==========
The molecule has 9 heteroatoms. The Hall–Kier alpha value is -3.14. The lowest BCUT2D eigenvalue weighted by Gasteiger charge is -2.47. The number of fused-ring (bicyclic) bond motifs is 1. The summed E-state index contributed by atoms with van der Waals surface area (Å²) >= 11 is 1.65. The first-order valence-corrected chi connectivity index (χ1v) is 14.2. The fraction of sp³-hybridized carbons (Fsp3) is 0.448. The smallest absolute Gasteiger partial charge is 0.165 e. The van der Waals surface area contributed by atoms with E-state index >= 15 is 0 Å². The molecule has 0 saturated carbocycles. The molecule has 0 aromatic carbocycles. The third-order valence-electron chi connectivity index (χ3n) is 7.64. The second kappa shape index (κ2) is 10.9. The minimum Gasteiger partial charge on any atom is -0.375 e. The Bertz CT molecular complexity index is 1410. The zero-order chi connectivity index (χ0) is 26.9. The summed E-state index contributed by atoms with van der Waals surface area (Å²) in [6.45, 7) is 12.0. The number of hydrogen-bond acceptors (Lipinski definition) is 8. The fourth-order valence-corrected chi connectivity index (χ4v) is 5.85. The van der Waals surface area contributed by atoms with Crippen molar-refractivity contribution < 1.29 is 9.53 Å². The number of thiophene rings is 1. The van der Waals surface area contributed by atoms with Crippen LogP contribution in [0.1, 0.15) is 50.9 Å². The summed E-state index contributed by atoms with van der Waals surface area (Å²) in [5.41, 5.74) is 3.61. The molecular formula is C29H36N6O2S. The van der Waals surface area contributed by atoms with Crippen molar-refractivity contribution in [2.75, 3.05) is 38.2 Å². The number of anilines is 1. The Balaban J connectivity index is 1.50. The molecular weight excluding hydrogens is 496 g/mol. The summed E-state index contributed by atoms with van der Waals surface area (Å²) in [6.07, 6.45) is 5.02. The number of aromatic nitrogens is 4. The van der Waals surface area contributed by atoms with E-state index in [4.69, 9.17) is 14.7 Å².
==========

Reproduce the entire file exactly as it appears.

The molecule has 9 heteroatoms. The Hall–Kier alpha value is -3.14. The lowest BCUT2D eigenvalue weighted by Gasteiger charge is -2.47. The number of fused-ring (bicyclic) bond motifs is 1. The summed E-state index contributed by atoms with van der Waals surface area (Å²) >= 11 is 1.65. The first-order valence-corrected chi connectivity index (χ1v) is 14.2. The fraction of sp³-hybridized carbons (Fsp3) is 0.448. The smallest absolute Gasteiger partial charge is 0.165 e. The van der Waals surface area contributed by atoms with E-state index >= 15 is 0 Å². The molecule has 0 saturated carbocycles. The molecule has 0 aromatic carbocycles. The third-order valence-electron chi connectivity index (χ3n) is 7.64. The second kappa shape index (κ2) is 10.9. The minimum Gasteiger partial charge on any atom is -0.375 e. The Bertz CT molecular complexity index is 1410. The zero-order chi connectivity index (χ0) is 26.9. The summed E-state index contributed by atoms with van der Waals surface area (Å²) in [6.45, 7) is 12.0. The number of hydrogen-bond acceptors (Lipinski definition) is 8. The fourth-order valence-corrected chi connectivity index (χ4v) is 5.85. The van der Waals surface area contributed by atoms with Crippen molar-refractivity contribution < 1.29 is 9.53 Å². The number of thiophene rings is 1. The van der Waals surface area contributed by atoms with Crippen LogP contribution in [0.1, 0.15) is 50.9 Å². The summed E-state index contributed by atoms with van der Waals surface area (Å²) in [5.41, 5.74) is 3.61. The molecular formula is C29H36N6O2S. The van der Waals surface area contributed by atoms with Crippen molar-refractivity contribution in [2.75, 3.05) is 38.2 Å². The number of anilines is 1. The Balaban J connectivity index is 1.50. The molecular weight excluding hydrogens is 496 g/mol. The summed E-state index contributed by atoms with van der Waals surface area (Å²) in [6.07, 6.45) is 5.02. The number of aromatic nitrogens is 4. The van der Waals surface area contributed by atoms with E-state index in [4.69, 9.17) is 14.7 Å².